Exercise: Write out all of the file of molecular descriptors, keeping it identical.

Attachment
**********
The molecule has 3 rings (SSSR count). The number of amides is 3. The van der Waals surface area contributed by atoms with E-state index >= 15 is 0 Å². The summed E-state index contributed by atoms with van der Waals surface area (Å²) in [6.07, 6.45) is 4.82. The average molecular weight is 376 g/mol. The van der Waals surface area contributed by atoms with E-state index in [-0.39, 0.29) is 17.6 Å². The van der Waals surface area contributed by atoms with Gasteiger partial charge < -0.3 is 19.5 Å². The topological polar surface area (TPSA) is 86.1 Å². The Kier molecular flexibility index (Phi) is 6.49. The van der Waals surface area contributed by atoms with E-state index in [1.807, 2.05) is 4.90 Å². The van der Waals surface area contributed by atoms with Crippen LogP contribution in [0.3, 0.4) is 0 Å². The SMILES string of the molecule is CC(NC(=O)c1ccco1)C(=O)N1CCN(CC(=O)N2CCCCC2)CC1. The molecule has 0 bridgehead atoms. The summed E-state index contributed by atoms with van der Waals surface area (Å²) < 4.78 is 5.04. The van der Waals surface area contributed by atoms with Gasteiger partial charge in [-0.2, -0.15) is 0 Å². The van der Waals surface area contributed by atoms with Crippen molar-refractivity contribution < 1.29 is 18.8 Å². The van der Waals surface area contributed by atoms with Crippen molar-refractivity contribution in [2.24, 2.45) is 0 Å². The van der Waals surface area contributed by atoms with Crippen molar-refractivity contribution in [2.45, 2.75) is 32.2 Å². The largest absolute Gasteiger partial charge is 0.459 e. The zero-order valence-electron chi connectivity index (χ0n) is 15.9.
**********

The molecule has 3 rings (SSSR count). The number of amides is 3. The van der Waals surface area contributed by atoms with E-state index >= 15 is 0 Å². The summed E-state index contributed by atoms with van der Waals surface area (Å²) in [6.07, 6.45) is 4.82. The average molecular weight is 376 g/mol. The van der Waals surface area contributed by atoms with E-state index in [-0.39, 0.29) is 17.6 Å². The van der Waals surface area contributed by atoms with Gasteiger partial charge < -0.3 is 19.5 Å². The topological polar surface area (TPSA) is 86.1 Å². The Kier molecular flexibility index (Phi) is 6.49. The van der Waals surface area contributed by atoms with E-state index in [1.807, 2.05) is 4.90 Å². The van der Waals surface area contributed by atoms with Crippen LogP contribution in [0.3, 0.4) is 0 Å². The SMILES string of the molecule is CC(NC(=O)c1ccco1)C(=O)N1CCN(CC(=O)N2CCCCC2)CC1. The molecule has 0 bridgehead atoms. The summed E-state index contributed by atoms with van der Waals surface area (Å²) < 4.78 is 5.04. The van der Waals surface area contributed by atoms with Gasteiger partial charge in [-0.2, -0.15) is 0 Å². The van der Waals surface area contributed by atoms with Crippen molar-refractivity contribution < 1.29 is 18.8 Å². The van der Waals surface area contributed by atoms with Crippen molar-refractivity contribution in [2.24, 2.45) is 0 Å². The van der Waals surface area contributed by atoms with Crippen molar-refractivity contribution in [2.45, 2.75) is 32.2 Å². The largest absolute Gasteiger partial charge is 0.459 e. The zero-order valence-electron chi connectivity index (χ0n) is 15.9.